Copyright © 2005 Martin Newell
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The Prince of Denmark Street (1)
On a cool and overcast morning in late September 1986, I stood on the corner of Denmark Street and Charing Cross Road, looking down towards St Giles High Street. I'd first noticed the little street in early 1971, when, aged seventeen, I'd answered an advert in the back columns of Melody Maker. A lyricist called Chris wanted a tunesmith to turn his words into hits. Older than me and seemingly, more worldly wise, he had a plan. He also had contacts. We sat drinking capuccinos in the Giaconda Cafe, just as countless would-be hit-makers and musicians had done before us. It came to nothing, of course. My immature and quirky chord structures of that time would never have done the job. Chris's lyrics would probably have suited the sensitive singer/songwriter style of the period but the two forces combined did not cut the mustard. We did later go round to see an A&R man though. Fritz Fryer, formerly of 1964 one hit wonders, The Four Pennies ( Juliet ) was incredibly kind. He gave us tea and he listened patiently to our work ‒ played and warbled shakily in his office by me ‒ before gently rejecting us. Fritz also taught me one really valuable thing, which I've never forgotten. He said that if a song is any good, then it will stand up by itself, sung by only one voice and accompanied by one instrument. You may adorn your work with all the flash production and technical fairydust that you wish, but, if it's a mediocre bit of writing, it still won't be a decent song.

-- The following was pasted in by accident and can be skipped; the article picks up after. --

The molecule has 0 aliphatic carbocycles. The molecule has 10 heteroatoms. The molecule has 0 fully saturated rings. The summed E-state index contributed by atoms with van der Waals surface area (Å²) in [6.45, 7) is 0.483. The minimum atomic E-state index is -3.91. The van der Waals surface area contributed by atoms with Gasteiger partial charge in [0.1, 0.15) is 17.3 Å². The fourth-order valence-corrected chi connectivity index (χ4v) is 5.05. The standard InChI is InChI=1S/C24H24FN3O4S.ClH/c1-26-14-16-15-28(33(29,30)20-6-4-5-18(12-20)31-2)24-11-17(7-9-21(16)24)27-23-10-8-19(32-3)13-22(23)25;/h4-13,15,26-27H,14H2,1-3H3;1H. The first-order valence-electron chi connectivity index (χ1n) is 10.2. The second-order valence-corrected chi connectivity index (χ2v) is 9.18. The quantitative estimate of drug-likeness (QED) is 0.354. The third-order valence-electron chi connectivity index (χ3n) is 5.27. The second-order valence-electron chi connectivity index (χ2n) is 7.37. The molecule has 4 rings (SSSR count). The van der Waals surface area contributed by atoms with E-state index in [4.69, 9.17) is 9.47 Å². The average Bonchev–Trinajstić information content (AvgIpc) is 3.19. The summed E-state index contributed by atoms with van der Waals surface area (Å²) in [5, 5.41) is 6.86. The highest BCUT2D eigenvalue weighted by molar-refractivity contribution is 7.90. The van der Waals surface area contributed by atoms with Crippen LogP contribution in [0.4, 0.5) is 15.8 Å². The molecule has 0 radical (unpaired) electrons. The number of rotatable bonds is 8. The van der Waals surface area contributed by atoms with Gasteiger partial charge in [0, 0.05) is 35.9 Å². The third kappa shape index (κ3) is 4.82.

That's how I knew Denmark Street and the Giaconda Cafe. Sure, since I was a wide-eyed 14 year- old, wandering around London's West End by myself or with friends, I must have passed the street. Maybe from time to time I'd even stopped to ogle the wares in the guitar shop windows. As a London messenger boy, a year later, I must surely have rushed down Denmark Street, or gone past it, many times. And yet, I never noticed its name. Perhaps it was simply because I hadn't been required by my job to deliver anything there. In later years, however, once I was in bands, I knew Denmark Street rather well. For it was here that all the guitar shops were located. My mum, once a singer of sorts herself, had known the place slightly. She knew it as "Tin Pan Alley". Here, before the beat boom of the '60s began to change the world, the trilby-hatted schmaltz merchants had held sway over the music world. Since the 1920s, in the upstairs rooms of Denmark Street's grubby terraces, men had sat in smoky offices bashing out formulaic sentimental stodge for the radio age. In an era where almost every backstreet pub and front parlour boasted a piano, sheet music was where the money had been. If Denmark Street's besuited battery-farmed songwriters could knock out a new tune, bribe someone to get it onto the radio, or maybe have it played by one of the big swing bands on a Saturday night, then the sheet music sales would almost certainly follow.